Growing up in Mali, Mohamed Kante saw many Western aid workers come and go. “The minute they leave, the people on the ground think they can’t keep it going without the foreigners,” said Kante, E’12, “and the program collapses.”
Kante, with the help of a team of dedicated youth who share his vision, is developing a program called iNERDE STEM Summer camp to address this problem. The goal isn’t to bring aid back to Mali but rather to empower his countrymen with the tools and confidence to make great changes on their own. On March 17, Kante launched a 35-day Indiegogo campaign to raise funds in support of the venture.
“I want to spread the message that when given the resources, you too can be part of the solution, you too can give your community something it could benefit from,” Kante said.
iNERDE stands for New Education for Radical Development. “The ‘i’ is for innovation,” Kante explained, and the “nerd” is a tribute to his own identification as someone keen on learning.
As a student in Mali’s education system, Kante never considered engineering as a potential career opportunity. He thought his only choices were law and finance. But when he came to the U.S. to pursue his college education, that all changed. He discovered that his long-term appreciation for and excellence in mathematics could actually allow him to make a difference in the world.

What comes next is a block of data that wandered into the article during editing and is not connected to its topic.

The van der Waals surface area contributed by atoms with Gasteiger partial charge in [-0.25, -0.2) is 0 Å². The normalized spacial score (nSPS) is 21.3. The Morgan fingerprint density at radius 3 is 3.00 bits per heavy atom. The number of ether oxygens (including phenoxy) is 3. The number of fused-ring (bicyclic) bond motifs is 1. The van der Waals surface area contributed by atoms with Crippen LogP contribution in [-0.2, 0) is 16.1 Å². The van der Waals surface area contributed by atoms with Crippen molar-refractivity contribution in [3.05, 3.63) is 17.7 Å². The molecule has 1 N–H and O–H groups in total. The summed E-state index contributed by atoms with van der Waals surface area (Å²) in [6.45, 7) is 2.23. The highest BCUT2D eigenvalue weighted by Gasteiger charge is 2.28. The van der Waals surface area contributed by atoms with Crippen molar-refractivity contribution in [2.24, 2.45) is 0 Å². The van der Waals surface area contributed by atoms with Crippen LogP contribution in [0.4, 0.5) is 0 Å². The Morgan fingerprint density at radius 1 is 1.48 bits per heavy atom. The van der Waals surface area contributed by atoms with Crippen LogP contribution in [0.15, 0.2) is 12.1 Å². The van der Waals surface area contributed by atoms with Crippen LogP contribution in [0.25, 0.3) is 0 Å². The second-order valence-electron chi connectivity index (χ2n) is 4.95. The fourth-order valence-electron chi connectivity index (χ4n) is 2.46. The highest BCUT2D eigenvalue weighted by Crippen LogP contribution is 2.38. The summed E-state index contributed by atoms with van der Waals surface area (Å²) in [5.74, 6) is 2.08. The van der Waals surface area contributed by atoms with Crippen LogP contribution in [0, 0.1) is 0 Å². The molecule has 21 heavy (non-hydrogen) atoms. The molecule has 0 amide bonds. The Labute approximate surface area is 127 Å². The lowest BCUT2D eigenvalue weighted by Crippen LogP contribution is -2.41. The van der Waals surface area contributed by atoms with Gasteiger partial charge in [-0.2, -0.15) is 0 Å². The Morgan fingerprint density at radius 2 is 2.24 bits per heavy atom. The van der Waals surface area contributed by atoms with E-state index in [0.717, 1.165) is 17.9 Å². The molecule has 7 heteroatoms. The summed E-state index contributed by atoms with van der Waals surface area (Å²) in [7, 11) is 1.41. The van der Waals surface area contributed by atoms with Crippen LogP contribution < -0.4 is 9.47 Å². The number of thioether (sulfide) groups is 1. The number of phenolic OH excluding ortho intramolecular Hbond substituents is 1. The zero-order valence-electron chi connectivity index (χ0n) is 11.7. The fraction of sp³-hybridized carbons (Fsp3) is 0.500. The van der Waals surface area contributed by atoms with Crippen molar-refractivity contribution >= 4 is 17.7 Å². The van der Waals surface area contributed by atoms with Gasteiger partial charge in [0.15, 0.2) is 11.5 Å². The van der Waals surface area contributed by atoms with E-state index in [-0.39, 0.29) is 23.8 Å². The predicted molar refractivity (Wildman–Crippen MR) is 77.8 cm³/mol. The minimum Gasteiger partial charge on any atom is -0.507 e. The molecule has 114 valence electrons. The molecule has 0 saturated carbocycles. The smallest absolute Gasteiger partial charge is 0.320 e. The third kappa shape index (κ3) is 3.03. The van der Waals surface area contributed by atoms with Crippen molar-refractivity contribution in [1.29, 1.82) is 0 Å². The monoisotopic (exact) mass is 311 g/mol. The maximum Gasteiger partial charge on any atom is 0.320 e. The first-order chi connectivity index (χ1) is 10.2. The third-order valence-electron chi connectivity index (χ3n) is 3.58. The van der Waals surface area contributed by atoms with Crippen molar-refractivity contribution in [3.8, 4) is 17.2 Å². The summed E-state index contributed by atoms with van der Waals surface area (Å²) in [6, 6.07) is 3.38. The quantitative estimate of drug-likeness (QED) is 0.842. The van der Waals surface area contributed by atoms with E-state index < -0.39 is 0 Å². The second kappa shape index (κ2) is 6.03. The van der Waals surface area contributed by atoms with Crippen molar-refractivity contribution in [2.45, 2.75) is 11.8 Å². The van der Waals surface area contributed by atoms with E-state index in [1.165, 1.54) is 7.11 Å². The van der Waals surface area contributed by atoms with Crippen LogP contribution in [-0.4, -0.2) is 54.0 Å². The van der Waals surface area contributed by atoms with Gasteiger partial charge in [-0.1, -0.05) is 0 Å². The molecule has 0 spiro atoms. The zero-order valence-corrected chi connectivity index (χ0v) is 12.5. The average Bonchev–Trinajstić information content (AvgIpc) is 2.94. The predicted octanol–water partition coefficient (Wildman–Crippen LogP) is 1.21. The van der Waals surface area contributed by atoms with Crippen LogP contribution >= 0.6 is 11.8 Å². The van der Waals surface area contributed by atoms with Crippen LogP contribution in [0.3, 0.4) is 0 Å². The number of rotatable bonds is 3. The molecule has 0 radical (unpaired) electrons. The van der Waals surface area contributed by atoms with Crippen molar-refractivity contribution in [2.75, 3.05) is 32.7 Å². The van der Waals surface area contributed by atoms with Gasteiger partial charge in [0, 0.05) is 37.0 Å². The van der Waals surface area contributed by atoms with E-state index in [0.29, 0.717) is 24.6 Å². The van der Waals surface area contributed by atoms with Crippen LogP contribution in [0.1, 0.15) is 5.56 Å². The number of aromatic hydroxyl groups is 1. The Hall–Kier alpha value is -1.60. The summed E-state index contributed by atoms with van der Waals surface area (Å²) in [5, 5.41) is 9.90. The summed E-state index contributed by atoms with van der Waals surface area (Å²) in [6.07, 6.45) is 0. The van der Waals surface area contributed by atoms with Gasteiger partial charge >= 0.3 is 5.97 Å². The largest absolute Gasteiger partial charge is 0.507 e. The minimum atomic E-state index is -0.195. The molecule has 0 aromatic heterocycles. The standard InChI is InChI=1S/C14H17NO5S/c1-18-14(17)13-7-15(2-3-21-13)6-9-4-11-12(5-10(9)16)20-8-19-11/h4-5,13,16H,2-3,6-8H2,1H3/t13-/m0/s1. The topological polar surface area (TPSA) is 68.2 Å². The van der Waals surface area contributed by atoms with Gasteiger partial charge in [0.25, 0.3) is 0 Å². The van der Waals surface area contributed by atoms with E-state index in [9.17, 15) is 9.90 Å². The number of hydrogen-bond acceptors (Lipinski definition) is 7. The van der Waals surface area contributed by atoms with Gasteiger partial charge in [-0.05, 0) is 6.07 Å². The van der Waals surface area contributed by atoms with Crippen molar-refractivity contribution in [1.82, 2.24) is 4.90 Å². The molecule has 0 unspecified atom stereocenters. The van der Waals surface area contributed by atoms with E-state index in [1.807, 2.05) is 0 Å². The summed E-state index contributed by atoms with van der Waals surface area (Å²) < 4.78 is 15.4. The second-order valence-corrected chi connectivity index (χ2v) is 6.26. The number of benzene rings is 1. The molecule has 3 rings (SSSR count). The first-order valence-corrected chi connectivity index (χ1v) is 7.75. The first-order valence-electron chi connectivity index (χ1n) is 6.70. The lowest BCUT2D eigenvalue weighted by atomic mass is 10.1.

Kante enrolled at Bristol Community College and ultimately transferred to Northeastern in 2009. While a student here, he participated in a number of volunteer activities through organizations such as the Northeastern University Black Engineering Student Society and the Paul Robeson Institute for Positive Self Development. It was during these activities that Kante found his true calling to inspire and empower people across boundaries.
“Northeastern gave the opportunity to be a great leader and to realize the things that matter to me,” he said. “Essentially, Northeastern taught me how to think.”
For his senior capstone project, Kante and his classmates developed iCRAFT, a device that allowed paraplegic patients to feed themselves without a clinician’s assistance—a need he recognized while working at the Kindred Transitional Care and Rehabilitation — Crawford in Fall River, Mass.
“Working on iCRAFT, I realized you don’t have to be a genius to make change. You just have to be given the opportunities and resources to make it happen,” Kante said. That’s what he’ll be attempting to do for fourth- and fifth-grade Malian students this summer with iNERDE STEM Camp.
Through this eight-week summer camp, Malian students at his childhood school will engage in a wide variety of evidence-based curricula. For one project, he said, students will be asked to walk around their neighborhoods photographing things in their community that they are proud of as well as things that could be improved.
“Maybe they see how their mom has to walk 10 kilometers to get clean water,” Kante suggested. “How could we make that better?” The campers will then try to develop actual solutions to some of the problems they identify.
If the program is successful, Kante envisions expanding iNERDE’s projects beyond Mali and bringing them to developing nations around the world. “In French, there’s a saying about charity,” he said. “The best way to make change is to start from home.”
And that’s the key to iNERDE’s intended success. Kante hopes the students in his home nation will begin to see themselves as agents of change rather than believing only outsiders are capable of such greatness.